Fonseca, J., O'Sullivan, C. & Coop, M. R. (2009). Image segmentation techniques for granular materials. Paper presented at the 6th International Conference on Micromechanics of Granular Media, 13-07-2009 - 17-07-2009, Colorado, USA.
- Published Version
Download (1MB) | Preview
To improve understanding of the mechanical behavior of granular materials it is important to be able to quantify the relative arrangement of the grains, i.e. the fabric. This can be done, for example, by measuring the orientations of the particles (e.g. the long axis orientation) or by considering the orientations of the vectors normal to each grain‐grain contact. In two dimensional (2D) analyses this information can be obtained by digital image analysis of images of thin sections obtained from an optical microscope. While such data is useful, granular materials of engineering interest are three dimensional (3D) materials and quantification of the 3D fabric is necessary. Micro Computed‐Tomography (μCT) together with 3D image analysis has emerged as a promising technique for obtaining the 3D data required. This paper aims to highlight the challenges associated with using image analysis to provide quantitative information on fabric. While automated image segmentation has proved to produce reasonable results in some cases, it is sometimes less successful when dealing with highly irregular and angular soil grains. This paper evaluates the effectiveness of 2D and 3D segmentation techniques that rely on the watershed segmentation algorithm. The primary material considered is Reigate Silver Sand, a natural quartzitic sand with grain diameters in the range of 150–300 μm. While the sand considered is primarily of interest to geotechnical engineers, the results of this study will be of interest to anyone seeking to quantify granular material fabric using either 2D microscopy data or μCT 3D data sets.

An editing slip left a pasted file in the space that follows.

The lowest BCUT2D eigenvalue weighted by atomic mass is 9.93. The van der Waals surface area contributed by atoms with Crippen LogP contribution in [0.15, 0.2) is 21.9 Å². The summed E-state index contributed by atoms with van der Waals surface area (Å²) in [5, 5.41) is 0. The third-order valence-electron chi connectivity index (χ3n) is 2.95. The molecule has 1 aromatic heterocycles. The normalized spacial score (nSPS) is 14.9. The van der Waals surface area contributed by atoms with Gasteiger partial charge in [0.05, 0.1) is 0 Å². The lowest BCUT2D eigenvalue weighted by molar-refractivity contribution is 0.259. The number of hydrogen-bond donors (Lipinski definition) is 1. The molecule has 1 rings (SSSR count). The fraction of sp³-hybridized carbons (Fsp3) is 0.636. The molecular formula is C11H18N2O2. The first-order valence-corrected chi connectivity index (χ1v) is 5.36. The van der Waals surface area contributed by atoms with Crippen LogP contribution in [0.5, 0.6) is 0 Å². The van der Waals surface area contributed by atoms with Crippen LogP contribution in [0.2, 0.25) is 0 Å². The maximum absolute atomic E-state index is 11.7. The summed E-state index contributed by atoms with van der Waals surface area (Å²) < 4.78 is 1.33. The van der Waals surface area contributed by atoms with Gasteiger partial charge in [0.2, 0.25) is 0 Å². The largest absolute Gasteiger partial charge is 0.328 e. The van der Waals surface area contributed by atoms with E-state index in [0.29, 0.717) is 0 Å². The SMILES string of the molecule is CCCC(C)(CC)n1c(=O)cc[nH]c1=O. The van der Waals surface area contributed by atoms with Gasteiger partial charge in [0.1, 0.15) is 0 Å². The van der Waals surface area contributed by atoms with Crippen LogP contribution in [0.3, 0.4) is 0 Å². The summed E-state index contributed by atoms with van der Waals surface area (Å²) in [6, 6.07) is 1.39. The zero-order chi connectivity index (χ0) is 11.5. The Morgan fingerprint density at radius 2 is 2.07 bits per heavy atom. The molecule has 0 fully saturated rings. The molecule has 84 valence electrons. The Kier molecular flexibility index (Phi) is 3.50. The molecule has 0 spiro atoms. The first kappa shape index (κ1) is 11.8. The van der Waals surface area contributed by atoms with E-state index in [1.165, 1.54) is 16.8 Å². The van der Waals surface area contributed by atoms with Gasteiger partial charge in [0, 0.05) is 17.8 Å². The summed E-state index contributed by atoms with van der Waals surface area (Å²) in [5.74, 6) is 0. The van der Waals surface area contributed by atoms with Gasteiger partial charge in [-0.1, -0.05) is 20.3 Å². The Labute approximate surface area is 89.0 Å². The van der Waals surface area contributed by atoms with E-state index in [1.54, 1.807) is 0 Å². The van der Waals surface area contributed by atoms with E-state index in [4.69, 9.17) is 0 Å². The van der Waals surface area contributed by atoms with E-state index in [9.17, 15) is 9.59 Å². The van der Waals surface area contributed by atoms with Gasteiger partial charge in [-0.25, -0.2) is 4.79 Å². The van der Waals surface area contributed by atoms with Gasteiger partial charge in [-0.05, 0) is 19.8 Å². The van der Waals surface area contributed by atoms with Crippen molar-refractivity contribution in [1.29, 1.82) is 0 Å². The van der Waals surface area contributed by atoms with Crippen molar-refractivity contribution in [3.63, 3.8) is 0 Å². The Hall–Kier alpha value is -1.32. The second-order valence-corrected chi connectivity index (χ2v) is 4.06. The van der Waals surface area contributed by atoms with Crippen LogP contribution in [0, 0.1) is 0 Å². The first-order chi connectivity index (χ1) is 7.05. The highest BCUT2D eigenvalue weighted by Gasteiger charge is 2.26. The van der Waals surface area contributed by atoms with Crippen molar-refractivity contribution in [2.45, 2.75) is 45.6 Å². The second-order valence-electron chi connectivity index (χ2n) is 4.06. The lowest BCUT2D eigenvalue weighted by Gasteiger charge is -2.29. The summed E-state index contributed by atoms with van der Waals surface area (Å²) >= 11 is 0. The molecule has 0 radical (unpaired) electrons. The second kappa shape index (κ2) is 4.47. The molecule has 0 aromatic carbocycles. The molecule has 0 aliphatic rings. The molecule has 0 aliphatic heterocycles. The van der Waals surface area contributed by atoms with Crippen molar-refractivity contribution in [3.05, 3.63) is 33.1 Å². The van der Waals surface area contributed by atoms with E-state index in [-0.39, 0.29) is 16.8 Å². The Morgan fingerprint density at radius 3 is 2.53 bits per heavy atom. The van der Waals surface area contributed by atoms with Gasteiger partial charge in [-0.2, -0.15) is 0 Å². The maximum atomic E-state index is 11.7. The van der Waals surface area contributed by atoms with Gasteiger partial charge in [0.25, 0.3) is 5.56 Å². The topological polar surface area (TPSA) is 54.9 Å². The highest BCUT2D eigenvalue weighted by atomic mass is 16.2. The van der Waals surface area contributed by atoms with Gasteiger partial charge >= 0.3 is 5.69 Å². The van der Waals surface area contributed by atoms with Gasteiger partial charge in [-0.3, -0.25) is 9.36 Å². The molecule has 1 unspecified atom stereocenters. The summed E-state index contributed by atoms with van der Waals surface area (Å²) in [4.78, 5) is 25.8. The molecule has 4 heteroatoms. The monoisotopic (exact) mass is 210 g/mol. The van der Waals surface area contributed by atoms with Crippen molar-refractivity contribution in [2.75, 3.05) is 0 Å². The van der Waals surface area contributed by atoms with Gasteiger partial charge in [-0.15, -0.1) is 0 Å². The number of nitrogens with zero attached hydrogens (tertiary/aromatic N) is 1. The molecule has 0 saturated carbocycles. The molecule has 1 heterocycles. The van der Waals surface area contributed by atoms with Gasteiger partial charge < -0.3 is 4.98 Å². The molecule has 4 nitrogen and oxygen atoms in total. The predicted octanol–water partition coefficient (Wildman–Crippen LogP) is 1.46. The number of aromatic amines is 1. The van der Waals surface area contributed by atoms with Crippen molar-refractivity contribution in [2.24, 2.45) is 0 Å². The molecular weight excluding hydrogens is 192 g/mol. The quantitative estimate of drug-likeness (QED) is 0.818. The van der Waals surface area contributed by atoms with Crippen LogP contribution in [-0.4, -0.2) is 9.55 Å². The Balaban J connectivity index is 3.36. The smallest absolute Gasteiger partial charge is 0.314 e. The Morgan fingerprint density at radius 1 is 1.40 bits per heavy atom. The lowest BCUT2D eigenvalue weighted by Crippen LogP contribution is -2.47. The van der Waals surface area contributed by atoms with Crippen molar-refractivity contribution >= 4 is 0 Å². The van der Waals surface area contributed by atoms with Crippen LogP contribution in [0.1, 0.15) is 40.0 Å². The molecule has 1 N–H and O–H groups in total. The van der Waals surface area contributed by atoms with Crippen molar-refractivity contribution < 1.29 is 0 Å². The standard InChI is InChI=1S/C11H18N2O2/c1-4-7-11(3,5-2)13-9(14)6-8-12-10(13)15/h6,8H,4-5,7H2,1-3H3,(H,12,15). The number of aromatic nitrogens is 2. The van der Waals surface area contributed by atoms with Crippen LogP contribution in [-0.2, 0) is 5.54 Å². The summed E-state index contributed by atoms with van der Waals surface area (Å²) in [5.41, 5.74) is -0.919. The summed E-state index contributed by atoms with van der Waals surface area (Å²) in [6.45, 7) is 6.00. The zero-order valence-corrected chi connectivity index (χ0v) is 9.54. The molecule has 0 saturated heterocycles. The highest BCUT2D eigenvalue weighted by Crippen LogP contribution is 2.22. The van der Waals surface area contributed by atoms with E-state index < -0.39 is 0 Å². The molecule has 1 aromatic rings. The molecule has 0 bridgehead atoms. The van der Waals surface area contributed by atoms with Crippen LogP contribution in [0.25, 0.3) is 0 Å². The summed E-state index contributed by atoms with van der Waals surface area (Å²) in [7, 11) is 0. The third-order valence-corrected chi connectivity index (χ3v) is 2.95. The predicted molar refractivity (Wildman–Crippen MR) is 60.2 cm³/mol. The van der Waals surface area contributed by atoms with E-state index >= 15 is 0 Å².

|Item Type:||Conference or Workshop Item (Paper)|
|Subjects:||T Technology > TA Engineering (General). Civil engineering (General)|
|Divisions:||School of Engineering & Mathematical Sciences > Engineering|
Actions (login required)
Downloads per month over past year